Both of my daughters were born in a hospital with certified nurse midwives. The first was a very bad experience, the second wonderful. I would say that the main reason my first went so counter to how I had wanted it to, was the midwives. If you are sure that your medical provider will adequately inform you of what is going on & follow your wishes, I would think that that would be the most important thing. Also, with this being your second child, I would also think that you will know more of what to expect & thus have a better shot of it going how you want, as well.
With my older child, the midwives wanted to induce b/c she was nearly 2 wks past due, however there was no indication that she was stressed. If I had known more, I would not have agreed. It took 3 days of the maximum dosage of Pitocin, cytotec (a little pill that they put near your cervix to make it dialate), manually forcing my cervix open & more to get her out. I was not told & did not find out until later that the usage of cytotec & pitocin together significantly increases risk of uterine rupture. I also was not told that it is basically impossible to manually dialate the cervix w/out an epidural b/c it is so excruciating. I started thowing up from the pain when they did the manual dialation & continued to throw up for 24+ hrs until I finally had an epidural - I was only 6 cm dialated at the time. Angelina was finally born on a Sat. morning - the induction began on Wed. morning. I also was given an episiotomy w/out even being told that they were going to do it. My midwives knew that I did not want one unless the baby was in danger. I don't believe that she was, but was more upset that they didn't tell me that they were doing it until they already had. I also wound up hemoraging after the delivery due to my uterus being overstimulated from all of the Pitocin.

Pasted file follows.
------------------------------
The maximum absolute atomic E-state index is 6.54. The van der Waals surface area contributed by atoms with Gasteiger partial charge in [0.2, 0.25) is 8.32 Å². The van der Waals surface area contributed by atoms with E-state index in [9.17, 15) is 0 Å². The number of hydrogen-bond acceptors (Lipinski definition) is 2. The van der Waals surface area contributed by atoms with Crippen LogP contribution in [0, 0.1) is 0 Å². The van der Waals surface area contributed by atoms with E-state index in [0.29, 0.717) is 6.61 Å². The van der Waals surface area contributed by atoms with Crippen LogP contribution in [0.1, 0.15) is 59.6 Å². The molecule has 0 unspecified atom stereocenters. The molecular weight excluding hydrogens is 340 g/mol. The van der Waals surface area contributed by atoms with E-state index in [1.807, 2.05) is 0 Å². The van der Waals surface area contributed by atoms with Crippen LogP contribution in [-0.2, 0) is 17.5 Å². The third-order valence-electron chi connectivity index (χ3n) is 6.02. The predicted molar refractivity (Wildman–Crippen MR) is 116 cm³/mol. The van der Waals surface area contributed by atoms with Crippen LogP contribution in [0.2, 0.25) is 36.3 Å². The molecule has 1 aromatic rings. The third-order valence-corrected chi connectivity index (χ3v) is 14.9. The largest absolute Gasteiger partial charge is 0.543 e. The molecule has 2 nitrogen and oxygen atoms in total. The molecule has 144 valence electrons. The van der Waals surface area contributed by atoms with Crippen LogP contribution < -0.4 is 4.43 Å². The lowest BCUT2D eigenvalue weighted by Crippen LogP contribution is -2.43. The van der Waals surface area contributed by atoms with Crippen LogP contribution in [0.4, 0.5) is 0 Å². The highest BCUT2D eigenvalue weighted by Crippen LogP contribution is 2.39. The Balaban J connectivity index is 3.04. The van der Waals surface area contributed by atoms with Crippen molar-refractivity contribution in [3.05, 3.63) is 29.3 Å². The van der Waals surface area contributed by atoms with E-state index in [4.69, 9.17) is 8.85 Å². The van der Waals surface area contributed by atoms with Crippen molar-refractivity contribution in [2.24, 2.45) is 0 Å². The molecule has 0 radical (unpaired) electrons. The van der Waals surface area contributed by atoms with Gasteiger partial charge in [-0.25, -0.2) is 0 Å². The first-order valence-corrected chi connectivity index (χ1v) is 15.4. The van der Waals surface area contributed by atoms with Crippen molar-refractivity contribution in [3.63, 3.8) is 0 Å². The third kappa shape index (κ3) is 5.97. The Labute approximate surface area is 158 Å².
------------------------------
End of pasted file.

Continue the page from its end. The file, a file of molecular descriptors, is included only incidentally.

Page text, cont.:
Needless to say, I changed midwife practices with the second. She was born at the same hospital, but was a completely different experience. My wishes were honored & supported. When it got truly painful & I wasn't sure that I could do it, the nurse & midwife were very supportive & I delivered Tessa with no pain meds having gone into labor with no induction.
I guess that my main point is that you need someone there who will tell you the truth about the consequences of any interventions and will support your desires for the kind of birth that you want. It can be done at a hospital if you are an informed consumer with a supportive practicioner.
It is better to be hated for who you are than loved for who you are not.